Could be worse

There’s never a shortage of tribulations and trivialities for the gardener to whine about, and he does. He curses the snow and ice, but also rain that saturates and shatters perfect flowers of peonies. Particular venom is reserved for heat and drought, but it is cold, and especially cold too long into spring that is most reviled.

Amethyst Encore azalea often flowers late in autumn, so it is not surprising to see a few stray flowers in this chilly early spring. Other azaleas will not flower until late April.

Not that it could possibly happen, but would the gardener be content if nothing went wrong, if weather remained perfect? If there was no black spot, or lacebugs? On a splendid seventy degree day in late winter, he is conflicted, joyfully basking in the sun, but still concerned by the probability of calamities in future years as winters become more mild and springs arrive earlier. Also, disasters that lurk in the cold next week.

Leaves and flowers of the Fernleaf Japanese maple are the earliest to open in this garden. Damage in this short period of cold is unlikely.

In recent years, unusual February warmth prompted growth that was damaged by brief spells of cold that are inevitable in early spring. This will not be a problem this year, despite warm temperatures in late February. The mildness was too short in duration, and followed by weeks of chilly temperatures. The past two years, hydrangeas and Japanese maples were nearly in full leaf by the start of April. This year, there’s barely a swelling bud to be seen. And, with twenty degree temperatures on the way (again), the lack of growth is, for once, a good thing. While magnolia blooms might be blackened in the freeze, t’s unlikely that much or anything else will be damaged.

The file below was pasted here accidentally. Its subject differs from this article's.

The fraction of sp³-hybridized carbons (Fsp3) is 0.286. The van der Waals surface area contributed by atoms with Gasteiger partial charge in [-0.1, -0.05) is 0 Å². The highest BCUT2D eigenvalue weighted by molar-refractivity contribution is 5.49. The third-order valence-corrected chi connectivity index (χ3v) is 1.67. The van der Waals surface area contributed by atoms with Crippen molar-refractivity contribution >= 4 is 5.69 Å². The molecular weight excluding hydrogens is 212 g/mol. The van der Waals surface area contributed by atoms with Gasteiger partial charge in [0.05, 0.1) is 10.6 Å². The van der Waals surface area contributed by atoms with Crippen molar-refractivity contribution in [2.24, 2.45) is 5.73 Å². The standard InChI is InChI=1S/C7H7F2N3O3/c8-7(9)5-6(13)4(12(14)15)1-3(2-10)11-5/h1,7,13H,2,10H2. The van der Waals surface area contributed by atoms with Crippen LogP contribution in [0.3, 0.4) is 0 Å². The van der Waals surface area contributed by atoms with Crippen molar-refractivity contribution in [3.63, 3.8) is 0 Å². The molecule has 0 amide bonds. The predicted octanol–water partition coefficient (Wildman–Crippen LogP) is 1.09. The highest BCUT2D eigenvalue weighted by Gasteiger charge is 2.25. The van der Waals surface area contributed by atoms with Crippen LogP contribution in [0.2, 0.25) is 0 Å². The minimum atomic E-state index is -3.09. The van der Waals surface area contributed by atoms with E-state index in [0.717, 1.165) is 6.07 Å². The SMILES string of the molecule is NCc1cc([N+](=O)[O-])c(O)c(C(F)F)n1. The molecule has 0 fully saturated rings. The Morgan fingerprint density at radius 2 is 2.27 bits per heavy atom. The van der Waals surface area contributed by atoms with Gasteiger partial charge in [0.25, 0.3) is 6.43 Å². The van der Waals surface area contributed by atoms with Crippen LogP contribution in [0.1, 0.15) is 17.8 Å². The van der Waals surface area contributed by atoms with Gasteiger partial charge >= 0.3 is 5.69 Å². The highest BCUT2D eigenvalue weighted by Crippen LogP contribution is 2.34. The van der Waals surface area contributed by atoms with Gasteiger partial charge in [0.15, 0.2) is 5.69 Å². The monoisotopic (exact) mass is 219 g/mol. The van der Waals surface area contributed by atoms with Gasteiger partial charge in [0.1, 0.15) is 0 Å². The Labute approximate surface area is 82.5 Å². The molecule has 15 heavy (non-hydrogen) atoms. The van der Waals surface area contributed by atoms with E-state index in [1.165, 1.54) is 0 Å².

While flowers of Dr. Merrill and Royal Star magnolias are at their peak weeks late, Jane magnolia (above) is on time. Flowers of all magnolias could be damaged by temperatures forecast to drop to the low twenties.

And here, of course, is when the gardener howls about this cold early spring, how unfair this is. And it is less than ideal, but certainly the continued coolness is better than worrying that the garden will be ruined. No matter his whining, it could be much worse.

Flowers of camellias could be ruined by the cold, but it is most likely that damage will be less severe. Still, blooms will be unsightly with brown edges.

One Comment Add yours

  1. tonytomeo says:

    There should be an app for that (the weather).

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